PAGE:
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Effect of trans-resveratrol on the atherosclerotic plaque prevention

Grant number: 21/08196-8
Support type:Scholarships in Brazil - Scientific Initiation
Effective date (Start): December 01, 2021
Effective date (End): November 30, 2022
Field of knowledge:Health Sciences - Nutrition - Nutrition Biochemistry
Principal researcher:Inar Castro Erger
Grantee:Sarah Jorge Caria
Home Institution: Faculdade de Ciências Farmacêuticas (FCF). Universidade de São Paulo (USP). São Paulo , SP, Brazil

Abstract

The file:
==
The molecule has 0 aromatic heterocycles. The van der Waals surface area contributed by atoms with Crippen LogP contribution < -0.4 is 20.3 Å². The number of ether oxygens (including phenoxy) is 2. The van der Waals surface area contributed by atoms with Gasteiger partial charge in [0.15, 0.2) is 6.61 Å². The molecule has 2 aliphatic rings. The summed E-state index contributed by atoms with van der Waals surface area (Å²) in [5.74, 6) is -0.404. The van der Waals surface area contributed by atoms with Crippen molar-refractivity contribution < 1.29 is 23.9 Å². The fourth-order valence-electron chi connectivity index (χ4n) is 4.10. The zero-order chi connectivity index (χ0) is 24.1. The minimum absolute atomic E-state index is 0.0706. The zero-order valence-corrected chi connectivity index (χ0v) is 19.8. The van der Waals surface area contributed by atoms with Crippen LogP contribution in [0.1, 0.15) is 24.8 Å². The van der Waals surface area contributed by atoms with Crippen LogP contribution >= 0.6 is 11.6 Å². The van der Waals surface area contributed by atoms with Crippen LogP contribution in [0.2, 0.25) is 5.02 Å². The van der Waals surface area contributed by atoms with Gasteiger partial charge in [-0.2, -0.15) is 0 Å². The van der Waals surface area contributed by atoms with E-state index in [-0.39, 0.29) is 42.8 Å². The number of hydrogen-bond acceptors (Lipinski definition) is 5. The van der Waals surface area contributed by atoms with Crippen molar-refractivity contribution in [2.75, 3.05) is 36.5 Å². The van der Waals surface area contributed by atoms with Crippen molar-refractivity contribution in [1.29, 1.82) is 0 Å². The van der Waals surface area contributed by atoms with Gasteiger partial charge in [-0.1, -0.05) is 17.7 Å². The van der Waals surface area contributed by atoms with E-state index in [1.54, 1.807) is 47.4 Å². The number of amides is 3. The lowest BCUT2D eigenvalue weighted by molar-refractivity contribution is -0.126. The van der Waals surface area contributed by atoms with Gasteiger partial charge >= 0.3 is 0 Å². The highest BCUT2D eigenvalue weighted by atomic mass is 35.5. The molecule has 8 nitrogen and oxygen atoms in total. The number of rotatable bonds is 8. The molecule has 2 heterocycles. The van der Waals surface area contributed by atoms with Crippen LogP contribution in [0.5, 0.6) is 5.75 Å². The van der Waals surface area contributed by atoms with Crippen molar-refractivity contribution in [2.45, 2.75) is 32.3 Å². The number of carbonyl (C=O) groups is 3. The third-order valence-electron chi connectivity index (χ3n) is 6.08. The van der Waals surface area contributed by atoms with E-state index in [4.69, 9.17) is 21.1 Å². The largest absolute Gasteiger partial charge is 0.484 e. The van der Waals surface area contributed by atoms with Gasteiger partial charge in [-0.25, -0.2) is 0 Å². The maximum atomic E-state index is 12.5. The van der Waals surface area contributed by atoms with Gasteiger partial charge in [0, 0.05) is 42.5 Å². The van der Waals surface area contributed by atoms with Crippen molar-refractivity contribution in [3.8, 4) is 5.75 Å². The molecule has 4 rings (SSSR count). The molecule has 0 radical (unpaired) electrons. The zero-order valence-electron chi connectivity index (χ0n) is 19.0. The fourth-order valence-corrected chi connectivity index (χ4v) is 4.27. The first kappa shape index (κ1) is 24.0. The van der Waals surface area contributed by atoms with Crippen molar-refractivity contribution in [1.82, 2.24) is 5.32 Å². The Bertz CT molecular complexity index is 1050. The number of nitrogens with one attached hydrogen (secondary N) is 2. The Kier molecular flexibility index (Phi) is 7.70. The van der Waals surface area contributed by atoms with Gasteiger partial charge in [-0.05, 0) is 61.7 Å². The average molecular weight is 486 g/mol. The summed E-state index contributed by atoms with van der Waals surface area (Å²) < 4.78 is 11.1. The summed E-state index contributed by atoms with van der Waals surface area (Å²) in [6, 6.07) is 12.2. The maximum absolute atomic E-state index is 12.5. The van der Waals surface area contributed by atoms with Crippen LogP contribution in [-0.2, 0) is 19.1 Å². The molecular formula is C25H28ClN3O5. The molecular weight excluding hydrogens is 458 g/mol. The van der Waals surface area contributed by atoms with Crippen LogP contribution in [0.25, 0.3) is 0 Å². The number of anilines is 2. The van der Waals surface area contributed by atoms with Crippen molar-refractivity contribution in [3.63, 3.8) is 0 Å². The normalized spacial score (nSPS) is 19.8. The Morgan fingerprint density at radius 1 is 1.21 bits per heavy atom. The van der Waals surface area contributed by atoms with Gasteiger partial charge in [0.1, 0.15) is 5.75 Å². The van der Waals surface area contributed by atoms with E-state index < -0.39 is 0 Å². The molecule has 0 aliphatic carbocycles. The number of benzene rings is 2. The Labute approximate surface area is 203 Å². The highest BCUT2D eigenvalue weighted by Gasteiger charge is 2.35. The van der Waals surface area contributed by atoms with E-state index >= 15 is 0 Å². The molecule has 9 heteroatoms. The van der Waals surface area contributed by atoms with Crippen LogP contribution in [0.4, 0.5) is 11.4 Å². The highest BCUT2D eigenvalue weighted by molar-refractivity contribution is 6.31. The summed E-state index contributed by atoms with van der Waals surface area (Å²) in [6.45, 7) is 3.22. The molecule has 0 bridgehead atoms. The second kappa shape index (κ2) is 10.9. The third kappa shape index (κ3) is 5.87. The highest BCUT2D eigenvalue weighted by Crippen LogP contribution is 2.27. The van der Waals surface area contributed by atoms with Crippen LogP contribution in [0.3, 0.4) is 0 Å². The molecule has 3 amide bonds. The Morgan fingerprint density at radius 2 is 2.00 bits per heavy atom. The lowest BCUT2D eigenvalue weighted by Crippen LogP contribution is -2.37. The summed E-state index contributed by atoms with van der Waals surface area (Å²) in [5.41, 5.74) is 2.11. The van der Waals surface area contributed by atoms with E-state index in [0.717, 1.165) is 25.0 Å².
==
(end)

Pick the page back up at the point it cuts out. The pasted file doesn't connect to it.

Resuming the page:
Atherosclerosis is a chronic non-resolving inflammatory condition associated with ischemic coronary diseases that represent the first mortality cause in the world. In the atherosclerotic process, the excess of LDL particles and the disturbed blood flow cause endothelium aggression that promote an inflammatory response. As a consequence, innate and adapted immune system cells accumulate in the sub-endothelial space, leading to a high level of apoptosis and secondary necrosis, amplifying the inflammation, increasing the oxidative stress, and forming fatty streaks and plaques. Some plaques become more vulnerable and can suffer rupture, exposing the lipidic necrotic core to the arterial lumen. After rupture, the formed thrombus can occlude the vase causing ischemic events that result, for example, in myocardium infarction or stroke. Several studies have suggested that new therapies should focus on reduction or stabilization of the plaques, besides a reduction of endothelium aggression, mainly achieved by hypocholesterolemic drugs and hypertension control. Thus, regarding plaque stability, bioactive compounds that improve cholesterol efflux from the macrophages, increase the reverse cholesterol transport by HDL particles, and reduce oxidative stress, could act as an alternative as co-therapy combined with drugs. Trans-resveratrol is a stilbene present in grapes, wine, and peanuts. The protective effect of the trans-resveratrol has been associated with an anti-platelet, anti-inflammatory, lipid-lowering, antioxidant and anti-thrombotic effects. Our hypothesis is that trans-resveratrol may reduce oxidative stress and in consequence, decrease atherosclerotic plaque formation. In addition, trans-resveratrol may improve mechanisms related to plaque regression in macrophages via the Nrf2 pathway. To test this hypothesis, three groups of mice LDLr (-/-) will receive a regular diet (AIN93-M) for 8 weeks, being LRD group (Low Resveratrol Dose) supplemented with 1.0 mg/day trans-resveratrol, HRD group (High Resveratrol Dose) supplemented with 1.6 mg/day of trans-resveratrol, and CONT group which will not receive any supplementation. Doses were calculated based on the recommendation described in the capsules commercialized in the drugstores and doses used in clinical trials. After this initial period, the regular diet (4% fat) will be replaced by a western diet (30% fat) to accelerate the atherosclerotic process. The animals will be kept on this condition for more than 16 weeks. At the end of the experimental period, the animals will be euthanized. Blood and tissue samples will be collected for further analysis.(AU)

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